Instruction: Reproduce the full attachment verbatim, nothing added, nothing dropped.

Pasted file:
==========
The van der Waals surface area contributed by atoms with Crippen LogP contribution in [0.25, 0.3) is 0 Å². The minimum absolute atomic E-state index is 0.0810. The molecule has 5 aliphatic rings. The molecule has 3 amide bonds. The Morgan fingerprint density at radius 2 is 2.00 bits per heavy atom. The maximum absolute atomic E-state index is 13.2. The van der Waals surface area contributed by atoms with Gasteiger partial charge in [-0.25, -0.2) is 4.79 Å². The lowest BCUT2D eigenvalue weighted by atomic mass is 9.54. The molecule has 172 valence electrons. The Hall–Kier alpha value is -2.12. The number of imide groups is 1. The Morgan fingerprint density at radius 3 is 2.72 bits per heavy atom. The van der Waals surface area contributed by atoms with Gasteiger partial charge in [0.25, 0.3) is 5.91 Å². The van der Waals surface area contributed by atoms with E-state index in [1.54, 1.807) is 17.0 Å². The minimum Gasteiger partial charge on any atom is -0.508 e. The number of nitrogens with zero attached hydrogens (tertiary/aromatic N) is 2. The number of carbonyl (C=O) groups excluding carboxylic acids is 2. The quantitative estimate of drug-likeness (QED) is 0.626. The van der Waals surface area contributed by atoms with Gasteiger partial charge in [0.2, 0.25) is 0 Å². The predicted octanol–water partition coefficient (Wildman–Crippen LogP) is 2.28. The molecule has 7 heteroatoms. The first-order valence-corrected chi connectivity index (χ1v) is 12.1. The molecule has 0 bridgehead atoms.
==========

The van der Waals surface area contributed by atoms with Crippen LogP contribution in [0.25, 0.3) is 0 Å². The minimum absolute atomic E-state index is 0.0810. The molecule has 5 aliphatic rings. The molecule has 3 amide bonds. The Morgan fingerprint density at radius 2 is 2.00 bits per heavy atom. The maximum absolute atomic E-state index is 13.2. The van der Waals surface area contributed by atoms with Gasteiger partial charge in [-0.25, -0.2) is 4.79 Å². The lowest BCUT2D eigenvalue weighted by atomic mass is 9.54. The molecule has 172 valence electrons. The Hall–Kier alpha value is -2.12. The number of imide groups is 1. The Morgan fingerprint density at radius 3 is 2.72 bits per heavy atom. The van der Waals surface area contributed by atoms with Gasteiger partial charge in [0.25, 0.3) is 5.91 Å². The van der Waals surface area contributed by atoms with E-state index in [1.54, 1.807) is 17.0 Å². The minimum Gasteiger partial charge on any atom is -0.508 e. The number of nitrogens with zero attached hydrogens (tertiary/aromatic N) is 2. The number of carbonyl (C=O) groups excluding carboxylic acids is 2. The quantitative estimate of drug-likeness (QED) is 0.626. The van der Waals surface area contributed by atoms with Gasteiger partial charge in [0.2, 0.25) is 0 Å². The predicted octanol–water partition coefficient (Wildman–Crippen LogP) is 2.28. The molecule has 7 heteroatoms. The first-order valence-corrected chi connectivity index (χ1v) is 12.1. The molecule has 0 bridgehead atoms.